348. I’m not even an old hand (1 5 YO), but I am with you 100%. I don’t want to live in a house where I’m under the tyranny of the minority. “Suck it up, punk” is my answer, and if you can’t – please go vent in your room so I don’t have to listen. I so wish everyone had this philosophy, we’d be in a better, less entitled place.

  349. Yes! Very well put. Best advice I ever got on parenting came in the form of a question from my mother when my babies were little: “do you love your kids enough to say no?” I was a very well loved kid 🙂 and did the same for my own. They are all adults now, and as each of them hit around 21 or so, each said thank you to me for raising them with manners. Makes a mean mom proud.

  350. I was once asked by a pre-school teacher if I allowed my children to watch TV. She couldn’t believe that I did, because my boys did not show the “aggression and attitude” that the other kids (including her own son) showed, which she believed came from the Nickelodeon shows they were watching. My reply? We limited viewing time and were careful about what they watched.
    Many parents seem to forget that there are times when it is our responsibility to make choices FOR our children. Sad…. what will the future look like in a world full of adults raised with no limits?

  351. This is so timely! So many parents need to read this and practice it!! The T.V.( or any electronic gadget ) now days is used as a babysitter by the parents so that they can have “time to themselves”. Children less than 2 are put in front of it so mom ( or dad) can do “whatever”. We are now grandparents and used the word “no” regularly if needed when ours were young. Children should not run the home. The world is full of adults that raised themselves on their own terms and if you’re out in public or listen to the news you can surely see it!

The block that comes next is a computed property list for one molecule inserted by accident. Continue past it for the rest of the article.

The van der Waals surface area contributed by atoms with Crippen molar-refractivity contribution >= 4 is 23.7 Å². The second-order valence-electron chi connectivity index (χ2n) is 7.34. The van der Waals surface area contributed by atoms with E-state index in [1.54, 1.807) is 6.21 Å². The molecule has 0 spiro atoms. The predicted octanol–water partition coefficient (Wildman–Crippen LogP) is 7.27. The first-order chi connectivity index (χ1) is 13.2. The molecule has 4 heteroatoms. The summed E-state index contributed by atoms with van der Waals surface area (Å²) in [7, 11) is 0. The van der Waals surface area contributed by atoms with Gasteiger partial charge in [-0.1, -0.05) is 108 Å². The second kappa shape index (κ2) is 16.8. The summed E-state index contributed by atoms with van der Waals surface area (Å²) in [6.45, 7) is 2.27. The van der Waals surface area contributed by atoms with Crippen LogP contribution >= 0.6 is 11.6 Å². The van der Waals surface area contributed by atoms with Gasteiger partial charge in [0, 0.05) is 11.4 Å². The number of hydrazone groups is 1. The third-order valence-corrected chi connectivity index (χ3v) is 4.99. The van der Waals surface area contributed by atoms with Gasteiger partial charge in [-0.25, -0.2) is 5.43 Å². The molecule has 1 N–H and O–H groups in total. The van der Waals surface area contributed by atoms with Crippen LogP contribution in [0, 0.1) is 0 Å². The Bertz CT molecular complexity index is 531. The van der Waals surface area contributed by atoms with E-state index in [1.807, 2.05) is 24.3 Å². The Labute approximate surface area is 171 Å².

352. Yuuuuuup. Exactly. The world and life don’t care about someone’s feelings and children need to learn that they have to do sucky things every once in awhile. I’m firmly in the same camp that children shouldn’t be appeased left and right, ’cause when they grow up and into the world, that has disastrous consequences. That’s not real life!
    Wonderful philosophy.

  353. I work at a restaurant part time. You would NOT believe how most parents dining with their kids will allow a 5 year old to spend 10 minutes giving me instructions about what they want and don’t want on/in their food. I am not exaggerating. This strikes terror into my heart for the kind of humans that will result from this bad parenting. I already see this weird thread of entitlement in the 20-somethings I work with. Not all but most. Very scary when you extrapolate this to our future society. anyway, lovely and dead-on post, Steph!

  354. It’s so nice to know that there are parents like you out in the world – for so long I thought I was part of a minority. Great post!

  355. Huh, turn the TV off? One day I turned it off so many times in a half hour that I not only unplugged it, but then I cut the cord. NO one watched TV for quite a few days after that one. Shockingly, they got over it (although as adults now, they still discuss it).
    I wasn’t my child’s “friend” I was the mom, and like you, it’s my house and my rules and while I’m sorry you’re upset, that doesn’t change the facts.

  356. Reminds me of a story my mother’s Sunday School teacher told. Her little boy was upset about something, and he told she was “a mean mommy.”. The mother suggested if he was dissatisfied with her, perhaps he would like to find another mommy who wasn’t so mean. He responded, “but I like mean mommies.”

  357. Well said, Stephanie. My “kid’s” are in their 40’s now and we have time for being friends. I’m so blessed that they are happy, well-adjusted adults. Kid’s really are happier with rules and consequences, even when they act like their not. And your right – YOU ARE the parent and they aren’t experienced enough yet to make decisions that are in their own best interest.

  358. Right on!!!
    Also, it is amazing how, once I got out in the world and on my own, how much smarter my parents got about, well, almost everything!

  359. We say that our house is a benign dictatorship. There is a lot of freedom, and plenty of choices to be made, within the rules, but the rules themselves never change just because someone who isn’t an adult doesn’t like them.
    It’s worked well so far.